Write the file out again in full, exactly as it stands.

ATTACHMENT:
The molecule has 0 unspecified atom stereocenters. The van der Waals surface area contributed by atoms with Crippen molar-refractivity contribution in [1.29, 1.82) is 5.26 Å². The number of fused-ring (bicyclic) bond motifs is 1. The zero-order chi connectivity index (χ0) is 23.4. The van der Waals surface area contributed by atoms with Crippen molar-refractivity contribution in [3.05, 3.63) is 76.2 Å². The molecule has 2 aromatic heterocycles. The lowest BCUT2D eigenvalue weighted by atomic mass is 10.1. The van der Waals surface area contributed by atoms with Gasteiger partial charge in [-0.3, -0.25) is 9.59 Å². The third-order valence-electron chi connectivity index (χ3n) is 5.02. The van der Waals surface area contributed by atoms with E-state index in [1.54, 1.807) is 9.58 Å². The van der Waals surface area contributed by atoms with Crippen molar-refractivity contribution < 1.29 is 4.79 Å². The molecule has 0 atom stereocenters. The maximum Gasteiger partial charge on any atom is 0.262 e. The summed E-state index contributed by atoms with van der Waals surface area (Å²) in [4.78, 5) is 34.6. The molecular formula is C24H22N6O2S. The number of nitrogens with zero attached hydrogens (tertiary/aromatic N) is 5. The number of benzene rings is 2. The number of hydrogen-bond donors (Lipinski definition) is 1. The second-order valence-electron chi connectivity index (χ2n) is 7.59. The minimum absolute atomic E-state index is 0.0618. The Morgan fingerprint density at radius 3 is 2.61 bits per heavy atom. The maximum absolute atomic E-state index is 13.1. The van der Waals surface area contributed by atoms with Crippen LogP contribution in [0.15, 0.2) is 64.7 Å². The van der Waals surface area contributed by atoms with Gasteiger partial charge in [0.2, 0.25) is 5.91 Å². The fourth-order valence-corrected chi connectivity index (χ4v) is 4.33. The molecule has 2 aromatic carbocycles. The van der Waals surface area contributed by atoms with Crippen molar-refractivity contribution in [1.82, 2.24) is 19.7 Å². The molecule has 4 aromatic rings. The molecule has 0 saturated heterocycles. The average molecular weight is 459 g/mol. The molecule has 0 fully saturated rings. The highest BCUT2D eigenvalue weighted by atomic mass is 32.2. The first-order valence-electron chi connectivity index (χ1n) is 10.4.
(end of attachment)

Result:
The molecule has 0 unspecified atom stereocenters. The van der Waals surface area contributed by atoms with Crippen molar-refractivity contribution in [1.29, 1.82) is 5.26 Å². The number of fused-ring (bicyclic) bond motifs is 1. The zero-order chi connectivity index (χ0) is 23.4. The van der Waals surface area contributed by atoms with Crippen molar-refractivity contribution in [3.05, 3.63) is 76.2 Å². The molecule has 2 aromatic heterocycles. The lowest BCUT2D eigenvalue weighted by atomic mass is 10.1. The van der Waals surface area contributed by atoms with Gasteiger partial charge in [-0.3, -0.25) is 9.59 Å². The third-order valence-electron chi connectivity index (χ3n) is 5.02. The van der Waals surface area contributed by atoms with E-state index in [1.54, 1.807) is 9.58 Å². The van der Waals surface area contributed by atoms with Crippen molar-refractivity contribution < 1.29 is 4.79 Å². The molecule has 0 atom stereocenters. The maximum Gasteiger partial charge on any atom is 0.262 e. The summed E-state index contributed by atoms with van der Waals surface area (Å²) in [4.78, 5) is 34.6. The molecular formula is C24H22N6O2S. The number of nitrogens with zero attached hydrogens (tertiary/aromatic N) is 5. The number of benzene rings is 2. The number of hydrogen-bond donors (Lipinski definition) is 1. The second-order valence-electron chi connectivity index (χ2n) is 7.59. The minimum absolute atomic E-state index is 0.0618. The Morgan fingerprint density at radius 3 is 2.61 bits per heavy atom. The maximum absolute atomic E-state index is 13.1. The van der Waals surface area contributed by atoms with Crippen LogP contribution in [0.15, 0.2) is 64.7 Å². The van der Waals surface area contributed by atoms with Gasteiger partial charge in [0.2, 0.25) is 5.91 Å². The fourth-order valence-corrected chi connectivity index (χ4v) is 4.33. The molecule has 2 aromatic carbocycles. The van der Waals surface area contributed by atoms with Crippen molar-refractivity contribution in [1.82, 2.24) is 19.7 Å². The molecule has 4 aromatic rings. The molecule has 0 saturated heterocycles. The average molecular weight is 459 g/mol. The molecule has 0 fully saturated rings. The highest BCUT2D eigenvalue weighted by atomic mass is 32.2. The first-order valence-electron chi connectivity index (χ1n) is 10.4.